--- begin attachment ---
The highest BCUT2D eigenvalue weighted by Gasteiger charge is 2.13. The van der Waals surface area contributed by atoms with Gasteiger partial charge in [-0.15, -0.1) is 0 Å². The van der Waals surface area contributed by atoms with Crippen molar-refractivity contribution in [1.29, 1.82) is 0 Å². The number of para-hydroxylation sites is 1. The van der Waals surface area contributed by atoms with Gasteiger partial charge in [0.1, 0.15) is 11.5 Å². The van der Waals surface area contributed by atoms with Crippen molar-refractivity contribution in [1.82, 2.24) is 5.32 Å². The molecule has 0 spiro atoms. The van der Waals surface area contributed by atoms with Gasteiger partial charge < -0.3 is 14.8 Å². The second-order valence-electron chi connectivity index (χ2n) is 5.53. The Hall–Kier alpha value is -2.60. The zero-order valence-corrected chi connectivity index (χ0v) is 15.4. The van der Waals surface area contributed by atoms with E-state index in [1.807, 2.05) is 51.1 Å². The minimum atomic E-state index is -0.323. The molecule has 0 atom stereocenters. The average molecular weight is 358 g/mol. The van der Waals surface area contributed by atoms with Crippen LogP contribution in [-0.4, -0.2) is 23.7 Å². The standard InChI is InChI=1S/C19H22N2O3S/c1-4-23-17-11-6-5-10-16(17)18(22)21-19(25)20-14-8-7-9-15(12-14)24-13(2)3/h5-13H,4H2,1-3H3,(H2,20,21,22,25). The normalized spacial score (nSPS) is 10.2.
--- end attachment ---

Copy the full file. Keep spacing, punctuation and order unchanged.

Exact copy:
The highest BCUT2D eigenvalue weighted by Gasteiger charge is 2.13. The van der Waals surface area contributed by atoms with Gasteiger partial charge in [-0.15, -0.1) is 0 Å². The van der Waals surface area contributed by atoms with Crippen molar-refractivity contribution in [1.29, 1.82) is 0 Å². The number of para-hydroxylation sites is 1. The van der Waals surface area contributed by atoms with Gasteiger partial charge in [0.1, 0.15) is 11.5 Å². The van der Waals surface area contributed by atoms with Crippen molar-refractivity contribution in [1.82, 2.24) is 5.32 Å². The molecule has 0 spiro atoms. The van der Waals surface area contributed by atoms with Gasteiger partial charge < -0.3 is 14.8 Å². The second-order valence-electron chi connectivity index (χ2n) is 5.53. The Hall–Kier alpha value is -2.60. The zero-order valence-corrected chi connectivity index (χ0v) is 15.4. The van der Waals surface area contributed by atoms with E-state index in [1.807, 2.05) is 51.1 Å². The minimum atomic E-state index is -0.323. The molecule has 0 atom stereocenters. The average molecular weight is 358 g/mol. The van der Waals surface area contributed by atoms with Crippen LogP contribution in [-0.4, -0.2) is 23.7 Å². The standard InChI is InChI=1S/C19H22N2O3S/c1-4-23-17-11-6-5-10-16(17)18(22)21-19(25)20-14-8-7-9-15(12-14)24-13(2)3/h5-13H,4H2,1-3H3,(H2,20,21,22,25). The normalized spacial score (nSPS) is 10.2.